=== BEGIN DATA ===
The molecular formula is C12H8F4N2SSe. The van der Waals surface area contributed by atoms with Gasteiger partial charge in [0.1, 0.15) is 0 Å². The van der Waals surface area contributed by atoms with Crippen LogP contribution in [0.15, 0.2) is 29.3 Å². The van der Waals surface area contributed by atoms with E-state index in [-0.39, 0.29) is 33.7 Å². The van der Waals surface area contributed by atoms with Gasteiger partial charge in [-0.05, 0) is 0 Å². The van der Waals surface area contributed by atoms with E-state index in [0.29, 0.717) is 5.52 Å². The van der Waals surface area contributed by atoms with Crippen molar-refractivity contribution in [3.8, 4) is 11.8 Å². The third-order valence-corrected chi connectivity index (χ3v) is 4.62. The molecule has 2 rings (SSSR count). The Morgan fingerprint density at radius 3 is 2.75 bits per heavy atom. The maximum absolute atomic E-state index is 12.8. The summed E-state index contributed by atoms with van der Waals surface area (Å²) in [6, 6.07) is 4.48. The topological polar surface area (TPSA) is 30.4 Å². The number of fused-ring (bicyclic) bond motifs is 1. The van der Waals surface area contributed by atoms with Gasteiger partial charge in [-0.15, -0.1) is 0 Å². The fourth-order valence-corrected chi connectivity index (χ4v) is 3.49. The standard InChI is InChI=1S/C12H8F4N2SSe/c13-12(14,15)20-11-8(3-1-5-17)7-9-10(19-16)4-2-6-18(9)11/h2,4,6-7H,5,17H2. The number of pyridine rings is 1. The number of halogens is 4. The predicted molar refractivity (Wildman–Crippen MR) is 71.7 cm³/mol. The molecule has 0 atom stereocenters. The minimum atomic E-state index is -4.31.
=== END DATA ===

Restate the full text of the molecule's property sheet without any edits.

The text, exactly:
The molecular formula is C12H8F4N2SSe. The van der Waals surface area contributed by atoms with Gasteiger partial charge in [0.1, 0.15) is 0 Å². The van der Waals surface area contributed by atoms with Crippen LogP contribution in [0.15, 0.2) is 29.3 Å². The van der Waals surface area contributed by atoms with E-state index in [-0.39, 0.29) is 33.7 Å². The van der Waals surface area contributed by atoms with Gasteiger partial charge in [-0.05, 0) is 0 Å². The van der Waals surface area contributed by atoms with E-state index in [0.29, 0.717) is 5.52 Å². The van der Waals surface area contributed by atoms with Crippen molar-refractivity contribution in [3.8, 4) is 11.8 Å². The third-order valence-corrected chi connectivity index (χ3v) is 4.62. The molecule has 2 rings (SSSR count). The Morgan fingerprint density at radius 3 is 2.75 bits per heavy atom. The maximum absolute atomic E-state index is 12.8. The summed E-state index contributed by atoms with van der Waals surface area (Å²) in [6, 6.07) is 4.48. The topological polar surface area (TPSA) is 30.4 Å². The number of fused-ring (bicyclic) bond motifs is 1. The van der Waals surface area contributed by atoms with Gasteiger partial charge in [-0.15, -0.1) is 0 Å². The fourth-order valence-corrected chi connectivity index (χ4v) is 3.49. The standard InChI is InChI=1S/C12H8F4N2SSe/c13-12(14,15)20-11-8(3-1-5-17)7-9-10(19-16)4-2-6-18(9)11/h2,4,6-7H,5,17H2. The number of pyridine rings is 1. The number of halogens is 4. The predicted molar refractivity (Wildman–Crippen MR) is 71.7 cm³/mol. The molecule has 0 atom stereocenters. The minimum atomic E-state index is -4.31.